to make manifest the time of its own construction, adding a few layers a day to become a bulbous, heavy, cloudy, pastel Hangover of a Thing. A stupid compromise between control and Gravity, gradually edging upwards like the Tower of Babel. But the further you go up, the wider the base you have to start with. It was initially a dripping down, but now it’s pumped by hand through a Funnel, which moved it away from the geological towards Cake Decorating, to stop it just being about time and accommodate other inclinations: a nod towards Minimalism, the Abject, or Interior Design. DC: The movement from Drip to Blob is in itself interesting (laughs). The dripping seems Quantifiable, Atomistic or a measurable notion of Labour Time, whereas you don’t get that with Blobs, they are all different sizes, a lot more Qualitative. AH: Perhaps it can be seen as a move towards the Subjective; over time the process has become more refined. DC: I prefer them now that they are more Cartoony, Blobby, and Sublimated. Still entirely Libidinal, but no longer Phallic. AH: People often make a kneejerk connection with Masculinity, as if gender is not performative, as if the construction of the sculptural objects are not located in the realm of Performance. The sculptures have a sexuality but not a Gender. The sculptures should now feel as if they are in the Belly of a Whale, in the way that Huxley described El Greco’s figures as existing the the Belly of a Whale. We could try and think of the studio as a Belly of a Whale. The colours are based on interior design schemes from Homebase, so it’s the colour ranges that are available to any one. Ideally these sculptures would be able to fit into any bedroom of anyone 45

the early 20th century. The gallery became a bridge between then and now. Jim was never exactly happy with the gallery – a formal space that espoused an experience of art he had rejected. He had, nevertheless, deployed many of the familiar tropes of ‘modern’ exhibition design in the house, from the architecture, wall colour, and lighting to a presentation style that included a publication (A Way of Life), to choreograph visitors’ experience and their understanding of the art within. If we consider Andy Holden’s work in the gallery at Kettle’s Yard in relation to Jim Ede’s project in the house, we see the same interest in the potential radicality of art’s material poetics, a tacit acknowledgment of the limits of language coupled with enthusiasm for the informal structures of speech and conversation. Where Jim disregarded hierarchical order, we see Andy’s self-conscious interrogation of categories of objects – the authentic art object, the artefact and the souvenir – and the different ways we respond to the different objects. Jim spent nearly 20 years creating Kettle’s Yard, a process of observation and adjustment that became his daily routine. The place remains practically unchanged since he left, as he wished. Jim stipulated that the curators who came after him should also live at Kettle’s Yard, and this continued until 1984. There is a history now too. It is still possible to watch the low afternoon sunlight move through the Maitec and cast its shadow across the Nicholson above the stairs in mid November, but for most of us these moments exist as stories. Into this Holden folds his own exploration of the duration and memory of objects, event-space, and the atemporal. Lizzie Fisher 46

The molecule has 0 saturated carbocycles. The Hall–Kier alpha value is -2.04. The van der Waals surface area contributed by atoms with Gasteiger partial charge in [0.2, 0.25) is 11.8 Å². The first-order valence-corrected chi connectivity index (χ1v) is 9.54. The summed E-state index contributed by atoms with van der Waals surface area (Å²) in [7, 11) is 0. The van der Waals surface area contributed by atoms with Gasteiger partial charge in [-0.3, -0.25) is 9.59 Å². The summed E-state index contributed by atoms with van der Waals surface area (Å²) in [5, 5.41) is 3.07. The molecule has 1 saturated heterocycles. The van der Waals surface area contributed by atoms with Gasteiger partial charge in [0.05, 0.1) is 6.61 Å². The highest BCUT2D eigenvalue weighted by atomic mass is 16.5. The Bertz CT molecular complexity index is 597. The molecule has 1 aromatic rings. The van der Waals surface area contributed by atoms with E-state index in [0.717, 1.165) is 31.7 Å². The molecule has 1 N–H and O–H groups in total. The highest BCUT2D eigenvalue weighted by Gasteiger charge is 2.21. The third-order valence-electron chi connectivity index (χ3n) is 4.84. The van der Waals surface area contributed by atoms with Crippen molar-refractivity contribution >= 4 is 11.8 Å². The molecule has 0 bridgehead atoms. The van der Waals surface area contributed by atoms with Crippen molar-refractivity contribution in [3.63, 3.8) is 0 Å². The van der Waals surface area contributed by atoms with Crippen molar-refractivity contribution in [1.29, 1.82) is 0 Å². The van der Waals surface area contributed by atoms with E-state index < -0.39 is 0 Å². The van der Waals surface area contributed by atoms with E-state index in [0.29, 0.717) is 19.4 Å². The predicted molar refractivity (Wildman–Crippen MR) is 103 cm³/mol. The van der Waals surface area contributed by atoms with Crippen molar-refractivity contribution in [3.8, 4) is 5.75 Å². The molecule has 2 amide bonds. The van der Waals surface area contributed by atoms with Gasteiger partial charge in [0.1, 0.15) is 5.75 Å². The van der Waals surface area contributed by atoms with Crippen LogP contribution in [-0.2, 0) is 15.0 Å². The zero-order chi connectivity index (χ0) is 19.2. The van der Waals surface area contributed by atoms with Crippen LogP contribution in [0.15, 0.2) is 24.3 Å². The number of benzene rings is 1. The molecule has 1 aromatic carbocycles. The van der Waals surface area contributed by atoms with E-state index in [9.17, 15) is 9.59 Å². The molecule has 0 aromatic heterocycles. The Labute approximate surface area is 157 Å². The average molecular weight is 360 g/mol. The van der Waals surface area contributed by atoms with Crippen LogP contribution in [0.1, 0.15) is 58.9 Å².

top: Untitled (Make Up Collage), 2009 below: Pair of Pears (For W.S), multiple, 2011

who decorated their house with these colours. The colour charts are laid out in such a way that you can’t go wrong, like the White Notes on a Piano. It’s a similar thing with the collages of make-up Squiggles from the Womens’ Magazines, these colour choices being laid out before you without the possibility of a wrong choice or a bum note. And with the large plaster forms I will always have some dregs left in the bucket, the equivalent of what in oil painting would be called Palette Scrapings. And like a painter who might make a quick sketch with these left-overs, I use the left over plaster to pump over last night’s Beer Bottles, to make these miniatures, the Fakes, or Souvenirs. And like a painting made from Palette Scrapings there is a Great Freedom in this. But in a sense these Beerbottle Stalagmites are entirely Frivolous, Artificial, hollow representations of the big ones. They are souvenirs in the shadow of the monumental Totems, light and portable. Whereas the big ones take Control, Preparation and Consideration these are Fast and Approximate, yet formally there is a clear resemblance from the outside. So they are meant to be read as fakes, to be lived with on a window sill or mantlepiece, interlopers in the domestic space, signifying something elsewhere. My original idea was for my brother to make them as fakes of my work and sell them outside the gallery. But then after reading a quote from Picasso, in which a collector comes to the studio to buy a work and chooses one which Picasso declares a fake, even though he made it himself – Picasso faking Picasso – I thought it would be interesting to have these fakes as an authentic part of the practice, that to be genuine a practice would have to include all those moments when you have to fake yourself to be able to make anything. So I borrow the term Original Multiple from Jean Fautrier to describe